Welcome back to the chat everybody. Interesting time for Illinois basketball after nearly losing last night's season opener. Brad Underwood said his team "escaped" with a win. I'll co-sign that.
If not for Trent Frazier hitting two free throws after not making a shot all night and then locking in defensively one more time, Nicholls State wins. But he did, so the Illini managed to win their opener by the skin of their teeth after being a 22 1/2-point favorite.
Welcome back, college basketball!
Anyway, decent number of questions for me today for the chat. Let's get to it ...
Who’d have thought that Giorgi Bezhanishvili would hit more three-pointers than Trent Frazier? -- James L.
Uhhh ... not me. I'm still not entirely sure (or sold) that the dual big frontcourt with Bezhanishvili and Kofi Cockburn is going to work. However, if Bezhanishvili can knock down a three-pointer or two each game, that would change my mind. That still pulls him away from where he's the best, but if teams take away the high-low game or any post play offensively like Nicholls State did, Bezhanishvili is going to have to be a shooter.
Not worried about Trent Frazier. His shot was there in the exhibition. Maybe Brad Underwood jinxed him by saying Frazier was shooting better than 50 percent from three-point range in practice. Frazier's a career 37.2 percent three-point shooter even with his 0-fer last night. He'll be fine.
It was only one game, but we have veteran guards and I still don’t see a floor general. Andres Feliz perhaps could be, but I would have expected Trent Frazier or Ayo Dosunmu to run this team. It concerns me. Does it you? -- Dave L.
I guess I'm not concerned. Like you said, it was one game, and all three of those guards can run the show. I did find it interesting, though, that Feliz was the one with the ball in his hands to initiate the offense much more frequently than either Frazier or Dosunmu when he was paired with one or both of them. That said, I'm not sure you can argue that Feliz isn't the team's best player right now.
Shouldn't Brad Underwood and Illinois target a top big for 2021 because there's a decent chance that the top two big men, Kofi Cockburn and Giorgi Bezhanishvili, will be gone by then? And the current big men on the roster are three-star recruits, so going after a higher rated big might be attractive since the person might see a great guard combo of Adam Miller/Andre Curbelo and opportunity to step right in as a freshman? -- Craig V.
First of all, I'm not sure we can just make the assumption that both Kofi Cockburn and Giorgi Bezhanishvili will be gone after the 2020-21 season. Cockburn I could see, and if he ends up tossing out double-doubles on the regular this season his expiration date in Champaign might end even sooner. Bezhanishvili's basically the unofficial mayor of Champaign. Unless there's a compelling reason (i.e. big pro contract) to leave, I think he stays and enjoys his entire time at Illinois.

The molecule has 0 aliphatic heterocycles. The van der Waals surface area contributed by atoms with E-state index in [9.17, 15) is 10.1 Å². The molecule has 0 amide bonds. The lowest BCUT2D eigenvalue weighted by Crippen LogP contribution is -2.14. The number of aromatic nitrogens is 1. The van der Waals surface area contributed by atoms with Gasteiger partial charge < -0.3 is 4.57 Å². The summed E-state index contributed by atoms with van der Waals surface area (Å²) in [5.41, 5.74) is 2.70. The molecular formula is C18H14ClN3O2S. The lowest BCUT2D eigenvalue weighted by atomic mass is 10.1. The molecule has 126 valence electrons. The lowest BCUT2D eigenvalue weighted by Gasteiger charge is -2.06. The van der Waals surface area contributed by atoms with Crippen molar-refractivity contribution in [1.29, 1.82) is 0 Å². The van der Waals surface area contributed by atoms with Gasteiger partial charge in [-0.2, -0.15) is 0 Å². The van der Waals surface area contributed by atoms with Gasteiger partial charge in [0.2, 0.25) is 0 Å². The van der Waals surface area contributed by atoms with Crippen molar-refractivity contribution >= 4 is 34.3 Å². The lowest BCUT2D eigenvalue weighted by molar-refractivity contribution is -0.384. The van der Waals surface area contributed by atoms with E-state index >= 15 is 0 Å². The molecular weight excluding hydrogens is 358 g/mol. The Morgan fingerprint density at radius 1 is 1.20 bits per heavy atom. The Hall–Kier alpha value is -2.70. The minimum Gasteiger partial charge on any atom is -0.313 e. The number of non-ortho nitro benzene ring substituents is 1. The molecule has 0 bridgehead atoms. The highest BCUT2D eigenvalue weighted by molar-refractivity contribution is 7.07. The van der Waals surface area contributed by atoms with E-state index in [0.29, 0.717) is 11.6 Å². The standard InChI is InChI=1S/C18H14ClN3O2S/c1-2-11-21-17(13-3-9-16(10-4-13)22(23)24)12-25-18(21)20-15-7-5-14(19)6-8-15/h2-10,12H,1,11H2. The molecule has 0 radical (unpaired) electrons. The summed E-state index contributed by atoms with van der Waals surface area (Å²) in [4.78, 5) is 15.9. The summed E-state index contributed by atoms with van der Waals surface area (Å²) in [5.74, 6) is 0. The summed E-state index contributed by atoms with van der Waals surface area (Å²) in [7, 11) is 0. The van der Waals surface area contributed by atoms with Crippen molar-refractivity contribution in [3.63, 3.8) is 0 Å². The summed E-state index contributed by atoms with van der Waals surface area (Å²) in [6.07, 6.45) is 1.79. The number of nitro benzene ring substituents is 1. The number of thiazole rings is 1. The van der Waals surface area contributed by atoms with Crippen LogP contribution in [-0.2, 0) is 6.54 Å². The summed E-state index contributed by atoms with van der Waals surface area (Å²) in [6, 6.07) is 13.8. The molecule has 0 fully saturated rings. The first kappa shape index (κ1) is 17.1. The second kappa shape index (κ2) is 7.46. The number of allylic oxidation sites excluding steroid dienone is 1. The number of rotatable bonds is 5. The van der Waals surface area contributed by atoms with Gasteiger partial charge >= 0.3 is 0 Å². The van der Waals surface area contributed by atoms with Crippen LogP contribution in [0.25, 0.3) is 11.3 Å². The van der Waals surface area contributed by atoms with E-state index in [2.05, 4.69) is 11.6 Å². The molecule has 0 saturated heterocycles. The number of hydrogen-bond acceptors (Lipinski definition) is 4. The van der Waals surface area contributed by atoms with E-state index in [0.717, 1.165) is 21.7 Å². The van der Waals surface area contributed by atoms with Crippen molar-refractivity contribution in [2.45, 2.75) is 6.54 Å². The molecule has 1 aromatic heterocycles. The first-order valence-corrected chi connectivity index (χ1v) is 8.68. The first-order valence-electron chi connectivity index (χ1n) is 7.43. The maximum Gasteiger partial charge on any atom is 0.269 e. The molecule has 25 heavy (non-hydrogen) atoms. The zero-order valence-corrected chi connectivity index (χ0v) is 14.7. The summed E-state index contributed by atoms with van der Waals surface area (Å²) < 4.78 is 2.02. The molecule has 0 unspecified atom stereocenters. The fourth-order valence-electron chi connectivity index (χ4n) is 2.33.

That said, yeah, a big man in the 2021 class is probably going to be a priority. There aren't a ton on Illinois' board right now, but some names to keep an eye on at the moment are Michael Foster Jr. (Mac Irvin Fire ties), Chet Holmgren (super unicorn), Charles Bediako (maybe the Illini finally get their Canadian) and Moussa Diabate (international recruit from France playing in Florida).
How can Illinois out-rebound an opponent by 30 boards and need overtime to win the game? -- Marty A.
Here's three reasons:
1). Illinois turned it over 23 times.
2). Illinois let Dexter McClanahan shoot some much too open three-pointers in the second half, and he made them.
3). Illinois shot 26 percent from three-point range and 65 percent from the free throw line.
I know it was the first game and there were many ups and downs, but would you say the biggest flaw was 23 turnovers? If we cut those in half I believe we would’ve won by double digits. -- Dominic M.
The turnover were by far the biggest issue. What was strange about that was Nicholls State's defense was the aggressive, denial-heavy scheme that Brad Underwood ran the past two seasons at Illinois. You'd think the Illini that have been around in those seasons would have been better against it. They weren't.
I'm trying to understand this "system" where big schools pay small schools to come and play them, and I guess my biggest question is: Why? Is paying them the only way to get them to schedule the game? Why not just play teams that you don't have to pay? Feel free to expand on this whole setup. -- Tom C.
Here's where I'll start. This weekend's game between Illinois and Arizona (and next year's return game in Champaign) is a rarity. High-major teams typically avoid playing each other except on neutral courts. To actually have home games during the nonconference portion of the season, those same high-major teams have to schedule low- and mid-major teams to fill their schedule.
Because the high-major teams are the heavy favorite in those matchups (Illinois, again, was a 22 1/2-point favorite last night), they have to incentivize those teams to make the trip. And by incentivize, I mean pay them money.